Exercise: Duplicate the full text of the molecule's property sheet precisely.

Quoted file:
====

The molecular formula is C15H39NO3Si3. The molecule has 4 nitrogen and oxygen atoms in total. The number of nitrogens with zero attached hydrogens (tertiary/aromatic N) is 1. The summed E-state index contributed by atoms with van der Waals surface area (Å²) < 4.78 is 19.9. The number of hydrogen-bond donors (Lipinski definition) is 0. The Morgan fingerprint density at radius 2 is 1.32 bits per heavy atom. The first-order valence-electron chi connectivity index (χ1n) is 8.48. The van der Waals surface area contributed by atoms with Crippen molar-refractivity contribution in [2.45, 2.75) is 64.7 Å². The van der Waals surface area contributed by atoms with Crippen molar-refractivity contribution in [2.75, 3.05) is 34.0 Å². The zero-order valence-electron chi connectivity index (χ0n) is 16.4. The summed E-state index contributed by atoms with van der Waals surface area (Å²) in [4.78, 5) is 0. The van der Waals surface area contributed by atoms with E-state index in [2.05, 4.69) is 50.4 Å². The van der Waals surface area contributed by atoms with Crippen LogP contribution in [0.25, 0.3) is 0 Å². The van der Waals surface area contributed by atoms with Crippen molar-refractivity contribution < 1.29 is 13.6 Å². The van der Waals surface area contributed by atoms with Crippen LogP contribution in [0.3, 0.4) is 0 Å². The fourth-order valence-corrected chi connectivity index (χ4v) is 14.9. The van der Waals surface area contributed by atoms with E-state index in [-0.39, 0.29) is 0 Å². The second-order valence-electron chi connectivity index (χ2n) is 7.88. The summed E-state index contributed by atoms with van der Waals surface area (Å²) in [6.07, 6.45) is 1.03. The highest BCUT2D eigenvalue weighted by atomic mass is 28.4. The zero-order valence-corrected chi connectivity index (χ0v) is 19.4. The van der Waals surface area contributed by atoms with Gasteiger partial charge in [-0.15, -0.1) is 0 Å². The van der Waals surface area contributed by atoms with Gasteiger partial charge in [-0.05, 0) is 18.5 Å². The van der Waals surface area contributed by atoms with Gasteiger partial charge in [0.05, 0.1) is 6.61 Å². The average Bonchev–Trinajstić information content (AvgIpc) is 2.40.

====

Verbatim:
The molecular formula is C15H39NO3Si3. The molecule has 4 nitrogen and oxygen atoms in total. The number of nitrogens with zero attached hydrogens (tertiary/aromatic N) is 1. The summed E-state index contributed by atoms with van der Waals surface area (Å²) < 4.78 is 19.9. The number of hydrogen-bond donors (Lipinski definition) is 0. The Morgan fingerprint density at radius 2 is 1.32 bits per heavy atom. The first-order valence-electron chi connectivity index (χ1n) is 8.48. The van der Waals surface area contributed by atoms with Crippen molar-refractivity contribution in [2.45, 2.75) is 64.7 Å². The van der Waals surface area contributed by atoms with Crippen molar-refractivity contribution in [2.75, 3.05) is 34.0 Å². The zero-order valence-electron chi connectivity index (χ0n) is 16.4. The summed E-state index contributed by atoms with van der Waals surface area (Å²) in [4.78, 5) is 0. The van der Waals surface area contributed by atoms with E-state index in [2.05, 4.69) is 50.4 Å². The van der Waals surface area contributed by atoms with Crippen LogP contribution in [0.25, 0.3) is 0 Å². The van der Waals surface area contributed by atoms with Crippen molar-refractivity contribution < 1.29 is 13.6 Å². The van der Waals surface area contributed by atoms with Crippen LogP contribution in [0.3, 0.4) is 0 Å². The fourth-order valence-corrected chi connectivity index (χ4v) is 14.9. The van der Waals surface area contributed by atoms with E-state index in [-0.39, 0.29) is 0 Å². The second-order valence-electron chi connectivity index (χ2n) is 7.88. The summed E-state index contributed by atoms with van der Waals surface area (Å²) in [6.07, 6.45) is 1.03. The highest BCUT2D eigenvalue weighted by atomic mass is 28.4. The zero-order valence-corrected chi connectivity index (χ0v) is 19.4. The van der Waals surface area contributed by atoms with Gasteiger partial charge in [-0.15, -0.1) is 0 Å². The van der Waals surface area contributed by atoms with Gasteiger partial charge in [-0.05, 0) is 18.5 Å². The van der Waals surface area contributed by atoms with Gasteiger partial charge in [0.05, 0.1) is 6.61 Å². The average Bonchev–Trinajstić information content (AvgIpc) is 2.40.